The Senate Finance Committee on Tuesday signaled interest in bolstering key points in the Trump administration's drug-pricing blueprint, including potential structural reforms for Medicare Part B and Part D.
Senators from both sides of the aisle waded into a proposal highly unpopular with physicians and hospitals, aimed at removing the incentive for providers who administer drugs under Medicare Part B to prescribe the most expensive option.
HHS Secretary Alex Azar has proposed giving providers a flat fee for the drugs, rather than the current system of the average sales price of the drug plus 4.3%.
"It seems to me that a flat amount would make sense," said Sen. Pat Toomey (R-Pa.), who suggested the government could tie the fee to roughly the same amount providers get now with the idea of changing incentives over time.
While hospitals and physicians have been hostile toward earlier proposals to change the incentives, experts assured the senators that the revisions wouldn't lead to patient harm.
"Concern about patient access is marched out every time there's an attempt to reform Part B," said Peter Bach, director of the Memorial Sloan Kettering Center for Health Policy and Outcomes in New York, who has looked at the claims.
He noted that the Medicare sequestration formed a "natural experiment" that cut reimbursement by 1.7 percentage points.
"And none of the concerns raised actually happened," Bach said. "I would be fairly confident now we have that data that going to a more rational system is unlikely to impede access."
The expert panel also suggested to the committee that insurers should take on more share of the catastrophic coverage within Part D. Currently, the government shoulders 80% of the cost.
Economist Doug Holtz-Eakin, who runs the conservative American Action Forum, suggested handing most of the risk to plans, so both pharmaceutical companies and insurers would have incentives to keep prices lower.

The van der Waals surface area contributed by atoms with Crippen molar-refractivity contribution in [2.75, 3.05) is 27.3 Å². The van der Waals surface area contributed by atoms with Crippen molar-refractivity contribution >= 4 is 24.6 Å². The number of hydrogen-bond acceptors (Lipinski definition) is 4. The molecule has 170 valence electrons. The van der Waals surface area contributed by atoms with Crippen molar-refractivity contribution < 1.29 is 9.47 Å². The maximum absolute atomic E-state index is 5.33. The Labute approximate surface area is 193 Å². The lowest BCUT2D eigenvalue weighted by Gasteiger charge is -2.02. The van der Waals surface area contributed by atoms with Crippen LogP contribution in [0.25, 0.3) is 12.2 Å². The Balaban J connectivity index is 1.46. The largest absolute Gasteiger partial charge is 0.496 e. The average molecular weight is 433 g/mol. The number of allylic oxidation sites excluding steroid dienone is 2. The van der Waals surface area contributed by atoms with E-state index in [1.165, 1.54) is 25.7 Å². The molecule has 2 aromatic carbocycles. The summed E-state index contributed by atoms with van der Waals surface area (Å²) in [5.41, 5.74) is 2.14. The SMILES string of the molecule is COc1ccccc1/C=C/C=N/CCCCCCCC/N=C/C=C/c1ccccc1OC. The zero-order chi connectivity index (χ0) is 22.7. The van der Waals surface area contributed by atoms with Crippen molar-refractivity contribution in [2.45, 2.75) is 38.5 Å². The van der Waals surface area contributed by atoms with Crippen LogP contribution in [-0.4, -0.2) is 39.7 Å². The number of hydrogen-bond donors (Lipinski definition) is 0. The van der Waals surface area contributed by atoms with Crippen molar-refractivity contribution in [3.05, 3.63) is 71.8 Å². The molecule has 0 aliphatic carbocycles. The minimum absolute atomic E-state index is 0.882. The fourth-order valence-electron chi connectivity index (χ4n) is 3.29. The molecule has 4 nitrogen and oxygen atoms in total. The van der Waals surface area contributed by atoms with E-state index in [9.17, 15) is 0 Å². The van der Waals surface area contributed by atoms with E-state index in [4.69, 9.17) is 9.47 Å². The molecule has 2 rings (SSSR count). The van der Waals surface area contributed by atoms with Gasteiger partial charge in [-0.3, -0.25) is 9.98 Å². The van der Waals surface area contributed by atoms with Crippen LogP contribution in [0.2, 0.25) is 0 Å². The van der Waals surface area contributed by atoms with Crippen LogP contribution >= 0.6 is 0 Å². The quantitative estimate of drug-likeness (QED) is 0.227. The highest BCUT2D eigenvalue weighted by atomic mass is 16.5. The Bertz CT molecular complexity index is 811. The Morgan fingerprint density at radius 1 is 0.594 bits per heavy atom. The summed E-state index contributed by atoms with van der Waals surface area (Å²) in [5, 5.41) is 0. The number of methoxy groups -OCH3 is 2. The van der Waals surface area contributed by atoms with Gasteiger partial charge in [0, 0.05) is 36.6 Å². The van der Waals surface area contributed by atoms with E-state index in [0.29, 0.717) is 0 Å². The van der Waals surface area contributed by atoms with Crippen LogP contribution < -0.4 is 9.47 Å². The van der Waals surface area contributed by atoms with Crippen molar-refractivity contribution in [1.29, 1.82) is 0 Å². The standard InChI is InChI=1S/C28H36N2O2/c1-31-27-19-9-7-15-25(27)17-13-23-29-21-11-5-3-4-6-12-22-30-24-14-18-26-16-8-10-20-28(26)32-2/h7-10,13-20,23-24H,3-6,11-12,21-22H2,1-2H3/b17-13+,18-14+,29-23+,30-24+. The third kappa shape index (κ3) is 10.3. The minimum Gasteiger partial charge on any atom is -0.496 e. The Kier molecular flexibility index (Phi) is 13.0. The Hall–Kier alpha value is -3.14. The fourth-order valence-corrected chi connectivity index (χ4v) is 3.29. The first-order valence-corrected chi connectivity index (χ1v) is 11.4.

But the hearing, the first held by new chair Sen. Chuck Grassley (R-Iowa), had a key element missing: drug manufacturers themselves. Committee leaders said they refused to attend, and the meeting was supposed to discuss their pricing tactics.
Executives of only two companies accepted the invitation, Grassley said. He declined to name the manufacturers who refused, but noted pointedly in his opening statement that the invitation would come again, and "we will be more insistent the next time."
The chairman also declined to say outright he would threaten subpoenas, but assured reporters he planned to get drugmakers before the committee. The next hearing is planned for late next month.
And he wants to take a serious swing at transparency through legislation after these hearings.
"There's too much secrecy in this business," he told reporters, comparing the current landscape for drug pricing to days when people didn't know what they would be charged when buying a car.
As the biggest single purchaser of drugs, he added, the government should know the true cost of drugs.
"And it shouldn't be a big secret to the taxpayer," Grassley said. "After all the taxpayers are paying for Medicare and Medicaid."